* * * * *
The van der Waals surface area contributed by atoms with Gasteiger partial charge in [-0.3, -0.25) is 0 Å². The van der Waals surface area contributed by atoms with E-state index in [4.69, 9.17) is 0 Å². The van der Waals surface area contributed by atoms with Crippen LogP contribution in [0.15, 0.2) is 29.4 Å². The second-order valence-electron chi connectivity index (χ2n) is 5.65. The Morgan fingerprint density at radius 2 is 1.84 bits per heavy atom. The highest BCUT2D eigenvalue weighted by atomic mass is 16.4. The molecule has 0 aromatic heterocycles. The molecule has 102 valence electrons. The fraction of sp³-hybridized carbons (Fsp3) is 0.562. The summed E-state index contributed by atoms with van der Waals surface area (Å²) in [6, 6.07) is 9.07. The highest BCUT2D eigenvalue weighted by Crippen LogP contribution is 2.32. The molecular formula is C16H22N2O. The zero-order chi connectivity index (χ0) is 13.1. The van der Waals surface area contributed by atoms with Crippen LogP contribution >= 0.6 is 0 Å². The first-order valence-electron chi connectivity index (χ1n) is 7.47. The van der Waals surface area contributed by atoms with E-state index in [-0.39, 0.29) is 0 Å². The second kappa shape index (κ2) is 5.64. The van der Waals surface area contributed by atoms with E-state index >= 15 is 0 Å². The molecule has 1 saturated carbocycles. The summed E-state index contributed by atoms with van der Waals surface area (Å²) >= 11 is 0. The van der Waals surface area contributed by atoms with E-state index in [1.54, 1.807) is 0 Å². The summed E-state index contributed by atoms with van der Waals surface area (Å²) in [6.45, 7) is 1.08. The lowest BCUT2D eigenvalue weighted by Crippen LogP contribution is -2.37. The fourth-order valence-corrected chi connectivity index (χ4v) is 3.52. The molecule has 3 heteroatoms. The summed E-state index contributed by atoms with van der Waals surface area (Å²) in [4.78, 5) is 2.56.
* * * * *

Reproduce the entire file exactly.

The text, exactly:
The van der Waals surface area contributed by atoms with Gasteiger partial charge in [-0.3, -0.25) is 0 Å². The van der Waals surface area contributed by atoms with E-state index in [4.69, 9.17) is 0 Å². The van der Waals surface area contributed by atoms with Crippen LogP contribution in [0.15, 0.2) is 29.4 Å². The second-order valence-electron chi connectivity index (χ2n) is 5.65. The Morgan fingerprint density at radius 2 is 1.84 bits per heavy atom. The highest BCUT2D eigenvalue weighted by atomic mass is 16.4. The molecule has 0 aromatic heterocycles. The molecule has 102 valence electrons. The fraction of sp³-hybridized carbons (Fsp3) is 0.562. The summed E-state index contributed by atoms with van der Waals surface area (Å²) in [6, 6.07) is 9.07. The highest BCUT2D eigenvalue weighted by Crippen LogP contribution is 2.32. The molecular formula is C16H22N2O. The zero-order chi connectivity index (χ0) is 13.1. The van der Waals surface area contributed by atoms with Crippen LogP contribution >= 0.6 is 0 Å². The first-order valence-electron chi connectivity index (χ1n) is 7.47. The van der Waals surface area contributed by atoms with E-state index in [-0.39, 0.29) is 0 Å². The second kappa shape index (κ2) is 5.64. The van der Waals surface area contributed by atoms with E-state index >= 15 is 0 Å². The molecule has 1 saturated carbocycles. The summed E-state index contributed by atoms with van der Waals surface area (Å²) >= 11 is 0. The van der Waals surface area contributed by atoms with E-state index in [1.54, 1.807) is 0 Å². The summed E-state index contributed by atoms with van der Waals surface area (Å²) in [6.45, 7) is 1.08. The lowest BCUT2D eigenvalue weighted by Crippen LogP contribution is -2.37. The fourth-order valence-corrected chi connectivity index (χ4v) is 3.52. The molecule has 3 heteroatoms. The summed E-state index contributed by atoms with van der Waals surface area (Å²) in [4.78, 5) is 2.56.